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Arizona Researchers Developing Handheld PCR System for Ebola Detection


NEW YORK (GenomeWeb) – Amid the growing Ebola outbreak in West Africa, a pair of University of Arizona researchers are working to adapt a novel PCR technology for a hand-held test that can detect the virus more rapidly and efficiently than existing molecular diagnostics.

According to U of A investigators David Galbraith and Jeong-Yeol Yoon, the PCR approach has already shown promise in early-stage testing for bacterial pathogen detection. With the help of a one-year National Science Foundation grant, they now aim to optimize the technology for screening viral infections.

And while Ebola is their initial focus, they believe that their test can ultimately be optimized for the detection of any biological disease organism, including ones that impact the agricultural industry.

PCR is a widely used and highly sensitive technology for infection screening, and in the last few months the US Food and Drug Administration has issued Emergency Use Authorization to several real-time RT-PCR tests for detecting Ebola in human blood specimens, including one from Roche last month.

But standard PCR requires large and expensive instrumentation typically available only in laboratories. Additionally, when considering an urgent infection such as Ebola, standard PCR can be relatively slow to provide answers, complicating the clinical decision-making process.

To address these limitations, Yoon has developed a technology called droplet-on-thermocouple silhouette quantitative PCR, or DOTS qPCR, which is serving as the foundation of a "sample-to-answer" portable device that handles all aspects of the analysis process in as little as five minutes.

"We don't need to have the laboratory environment … but can actually bring our instrumentation with us wherever and whenever," he told GenomeWeb.

The key to DOTS qPCR, Yoon explained, is its novel approach to thermal cycling. In traditional PCR, a sample is placed in a tube that is then put into chamber that is heated and cooled in order to facilitate DNA amplification.

In Yoon's approach, a patient sample is put in a water droplet instead of a test tube. The droplet is then placed in an oil suspension within the handheld device where it travels through hot and cold chambers, eliminating the time required to heat up and then cool down a single chamber as with standard PCR.

Further, DOTS qPCR samples do not require extensive purification because cellular debris accumulates at the water/oil interface while nucleic acids remain in the water droplet, making the approach even more efficient and more amenable to a point-of-care setting.

Lastly, Yoon's PCR method does not require fluorescent reporters to track the amplification process, which is instead done by monitoring the shape of the water droplet as interfacial tension changes its shape during the thermal cycling process.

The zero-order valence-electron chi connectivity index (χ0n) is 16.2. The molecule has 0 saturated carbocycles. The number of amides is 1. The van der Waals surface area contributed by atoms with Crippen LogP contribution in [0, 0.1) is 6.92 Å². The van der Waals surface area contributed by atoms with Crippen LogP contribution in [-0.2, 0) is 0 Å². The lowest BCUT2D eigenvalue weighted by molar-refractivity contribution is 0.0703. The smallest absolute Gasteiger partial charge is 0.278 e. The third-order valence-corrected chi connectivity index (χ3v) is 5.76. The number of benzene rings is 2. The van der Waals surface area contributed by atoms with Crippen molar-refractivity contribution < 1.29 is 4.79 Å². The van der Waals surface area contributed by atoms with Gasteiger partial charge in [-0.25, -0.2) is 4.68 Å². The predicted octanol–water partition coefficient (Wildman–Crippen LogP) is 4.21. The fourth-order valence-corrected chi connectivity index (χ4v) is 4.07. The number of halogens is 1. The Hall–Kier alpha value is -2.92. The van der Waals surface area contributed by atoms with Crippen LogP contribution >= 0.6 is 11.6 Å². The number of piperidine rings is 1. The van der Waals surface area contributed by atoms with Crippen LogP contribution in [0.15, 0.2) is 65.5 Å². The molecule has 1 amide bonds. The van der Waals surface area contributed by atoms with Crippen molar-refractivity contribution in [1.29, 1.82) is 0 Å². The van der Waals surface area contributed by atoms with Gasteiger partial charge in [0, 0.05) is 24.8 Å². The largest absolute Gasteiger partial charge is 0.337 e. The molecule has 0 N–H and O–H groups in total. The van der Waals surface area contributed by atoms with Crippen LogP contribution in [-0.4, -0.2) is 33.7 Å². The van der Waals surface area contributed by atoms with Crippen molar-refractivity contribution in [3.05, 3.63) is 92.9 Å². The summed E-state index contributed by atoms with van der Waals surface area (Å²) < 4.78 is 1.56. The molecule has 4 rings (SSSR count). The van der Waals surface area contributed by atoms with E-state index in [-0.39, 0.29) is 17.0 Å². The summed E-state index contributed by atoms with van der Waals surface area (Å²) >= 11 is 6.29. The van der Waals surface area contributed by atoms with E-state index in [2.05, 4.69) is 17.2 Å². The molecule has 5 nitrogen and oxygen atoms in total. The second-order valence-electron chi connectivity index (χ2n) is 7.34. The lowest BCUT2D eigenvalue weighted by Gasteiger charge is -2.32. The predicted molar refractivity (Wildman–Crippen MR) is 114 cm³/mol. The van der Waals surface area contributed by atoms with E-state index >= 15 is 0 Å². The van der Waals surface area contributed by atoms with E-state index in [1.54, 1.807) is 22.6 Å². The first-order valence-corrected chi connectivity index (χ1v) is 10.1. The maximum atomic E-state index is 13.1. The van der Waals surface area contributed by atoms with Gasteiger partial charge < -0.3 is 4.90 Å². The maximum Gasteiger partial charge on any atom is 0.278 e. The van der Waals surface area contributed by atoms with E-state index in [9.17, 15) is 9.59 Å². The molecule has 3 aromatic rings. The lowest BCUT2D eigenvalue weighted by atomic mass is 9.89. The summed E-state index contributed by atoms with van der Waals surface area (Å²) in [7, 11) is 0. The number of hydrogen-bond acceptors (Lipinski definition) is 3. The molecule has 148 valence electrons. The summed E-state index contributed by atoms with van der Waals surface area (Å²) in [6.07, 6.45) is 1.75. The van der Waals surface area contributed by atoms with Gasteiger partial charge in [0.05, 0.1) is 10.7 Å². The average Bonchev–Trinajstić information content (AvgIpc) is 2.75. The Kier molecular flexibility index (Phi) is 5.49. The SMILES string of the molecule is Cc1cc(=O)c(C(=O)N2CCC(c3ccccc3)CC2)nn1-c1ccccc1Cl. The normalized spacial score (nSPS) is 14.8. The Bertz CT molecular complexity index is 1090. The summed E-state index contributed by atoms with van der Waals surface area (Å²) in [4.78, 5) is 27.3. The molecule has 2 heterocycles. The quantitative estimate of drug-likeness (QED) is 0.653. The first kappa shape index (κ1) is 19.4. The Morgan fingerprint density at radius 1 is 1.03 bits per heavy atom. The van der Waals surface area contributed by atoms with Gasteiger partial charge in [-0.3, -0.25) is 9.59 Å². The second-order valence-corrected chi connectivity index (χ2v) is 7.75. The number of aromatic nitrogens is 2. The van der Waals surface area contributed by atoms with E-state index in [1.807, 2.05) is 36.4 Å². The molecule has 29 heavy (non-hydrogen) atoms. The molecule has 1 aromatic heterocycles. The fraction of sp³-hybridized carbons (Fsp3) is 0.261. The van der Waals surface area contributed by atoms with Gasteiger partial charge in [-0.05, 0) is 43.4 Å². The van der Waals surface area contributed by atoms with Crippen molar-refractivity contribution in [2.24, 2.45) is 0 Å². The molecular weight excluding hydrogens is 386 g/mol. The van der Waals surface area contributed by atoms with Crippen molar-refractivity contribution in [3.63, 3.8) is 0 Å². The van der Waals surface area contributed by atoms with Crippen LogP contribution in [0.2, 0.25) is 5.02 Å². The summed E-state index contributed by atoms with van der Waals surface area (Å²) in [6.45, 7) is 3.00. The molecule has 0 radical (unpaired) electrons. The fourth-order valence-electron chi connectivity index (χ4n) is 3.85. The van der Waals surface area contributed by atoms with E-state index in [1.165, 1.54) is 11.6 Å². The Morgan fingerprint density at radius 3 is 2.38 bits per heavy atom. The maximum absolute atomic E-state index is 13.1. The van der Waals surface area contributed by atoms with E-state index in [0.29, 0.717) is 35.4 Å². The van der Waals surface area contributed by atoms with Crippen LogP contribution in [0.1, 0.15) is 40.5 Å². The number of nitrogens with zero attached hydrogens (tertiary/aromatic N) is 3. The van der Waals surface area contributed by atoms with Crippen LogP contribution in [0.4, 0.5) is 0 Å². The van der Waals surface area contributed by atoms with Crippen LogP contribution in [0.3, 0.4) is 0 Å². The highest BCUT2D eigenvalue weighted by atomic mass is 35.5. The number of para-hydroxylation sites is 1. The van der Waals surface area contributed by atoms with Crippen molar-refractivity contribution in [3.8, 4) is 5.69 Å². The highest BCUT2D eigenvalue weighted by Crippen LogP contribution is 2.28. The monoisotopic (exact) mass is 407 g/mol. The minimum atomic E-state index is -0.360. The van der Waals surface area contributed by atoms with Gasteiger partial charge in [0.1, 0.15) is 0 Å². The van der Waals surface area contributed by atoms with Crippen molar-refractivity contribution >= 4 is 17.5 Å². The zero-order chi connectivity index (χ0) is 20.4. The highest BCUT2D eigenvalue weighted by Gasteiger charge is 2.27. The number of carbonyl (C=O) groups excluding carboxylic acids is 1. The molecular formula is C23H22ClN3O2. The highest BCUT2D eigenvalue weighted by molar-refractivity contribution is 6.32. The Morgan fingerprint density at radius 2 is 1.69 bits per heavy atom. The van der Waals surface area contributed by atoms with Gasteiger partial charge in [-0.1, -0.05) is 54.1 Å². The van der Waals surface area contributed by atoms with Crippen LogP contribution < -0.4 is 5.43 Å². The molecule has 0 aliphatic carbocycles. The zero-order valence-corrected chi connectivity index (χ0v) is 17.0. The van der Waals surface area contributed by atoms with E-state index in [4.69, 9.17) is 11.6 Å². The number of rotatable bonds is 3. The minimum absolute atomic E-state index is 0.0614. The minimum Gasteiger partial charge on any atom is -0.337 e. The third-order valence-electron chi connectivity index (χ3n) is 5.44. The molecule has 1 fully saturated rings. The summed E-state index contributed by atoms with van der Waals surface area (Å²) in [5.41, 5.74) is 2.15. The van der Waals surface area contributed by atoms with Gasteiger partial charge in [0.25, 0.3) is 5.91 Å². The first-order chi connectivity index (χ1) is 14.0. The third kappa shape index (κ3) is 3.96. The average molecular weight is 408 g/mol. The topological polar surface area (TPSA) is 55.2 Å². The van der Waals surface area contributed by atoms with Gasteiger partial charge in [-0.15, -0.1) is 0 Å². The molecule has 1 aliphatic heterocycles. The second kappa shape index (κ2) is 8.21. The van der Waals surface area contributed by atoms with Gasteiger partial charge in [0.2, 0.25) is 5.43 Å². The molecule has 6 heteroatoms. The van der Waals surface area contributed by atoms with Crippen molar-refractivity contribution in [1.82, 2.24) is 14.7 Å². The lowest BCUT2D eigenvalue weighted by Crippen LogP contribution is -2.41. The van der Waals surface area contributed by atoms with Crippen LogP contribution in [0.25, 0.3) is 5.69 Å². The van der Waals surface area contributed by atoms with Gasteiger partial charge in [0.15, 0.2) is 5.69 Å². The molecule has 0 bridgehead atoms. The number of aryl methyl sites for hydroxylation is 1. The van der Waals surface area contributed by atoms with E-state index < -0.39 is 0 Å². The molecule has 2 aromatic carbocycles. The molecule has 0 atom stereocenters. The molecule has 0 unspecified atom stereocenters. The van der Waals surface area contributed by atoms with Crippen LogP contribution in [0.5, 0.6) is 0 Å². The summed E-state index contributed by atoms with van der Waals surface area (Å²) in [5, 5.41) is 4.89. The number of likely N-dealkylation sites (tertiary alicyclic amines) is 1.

Yoon said that patent applications have been filed on DOTS qPCR and that he has submitted a manuscript describing the technology to a peer-reviewed publication, but that neither has yet published. In 2012, Yoon published data related to a predecessor verison of the technology.

After successfully testing a prototype of their handheld DOTS qPCR device with bacteria and having received $200,000 from the NSF, Yoon and Galbraith are now starting work on adapting it for Ebola detection. Since Ebola is a single-stranded RNA virus, this effort will largely involve the incorporation of a reverse-transcription step to enzymatically convert RNA to DNA prior to amplification.

Once that is done, proof-of-concept work will begin in earnest — but not with Ebola itself due to the safety issues and handling requirements. Instead, the investigators will use plant viruses, including one that affects citrus trees that Galbraith said has a genome nearly the same length as the Ebola virus.

Meanwhile, the researchers are also trying to refine the prototype device into one that is more portable and appropriate for use in the field, and potentially can be coupled with a smartphone for data processing and result communication.

"Once we've established the instrument works … we would need people within Ebola facilities in the United States and see … if we can get them to test it out," Galbraith said.

Beyond Ebola

Should the DOTS qPCR test prove successful for Ebola, Yoon and Galbraith see far-ranging potential for the technology since it should theoretically enable the detection nucleic acids associated with any virus.

And because it does not require samples to be sent to a lab for purification and analysis, it could be deployed almost anywhere. For instance, "you might be able to screen [airline] passengers during the boarding process, and then be able to filter them for further testing" upon positive results, Galbraith said.

He added that he has also received interest in the technology from people in the farming industry.

"In production agriculture, there are a lot of emerging viruses you encounter," he said. "For someone to be able to collect samples directly from plant leaves and put them in a device to measure whether a particular virus is present is very attractive."

Getting the technology to market, however, may be challenging, Galbraith cautioned.

Because there are no consumables associated with the device, he said he is wary about whether instrument manufacturers would be interested in its commercialization.

"Manufacturers love to sell the fluorescent nucleotides that are used for detection purposes," and there is the possibility a company may acquire the patents on the system only to shelve it, he said.

Galbraith and Yoon have also contemplated starting a company around the DOTS qPCR technology, but given the urgency of the Ebola epidemic, they are staying focusing on moving it along under the NSF grant project for now.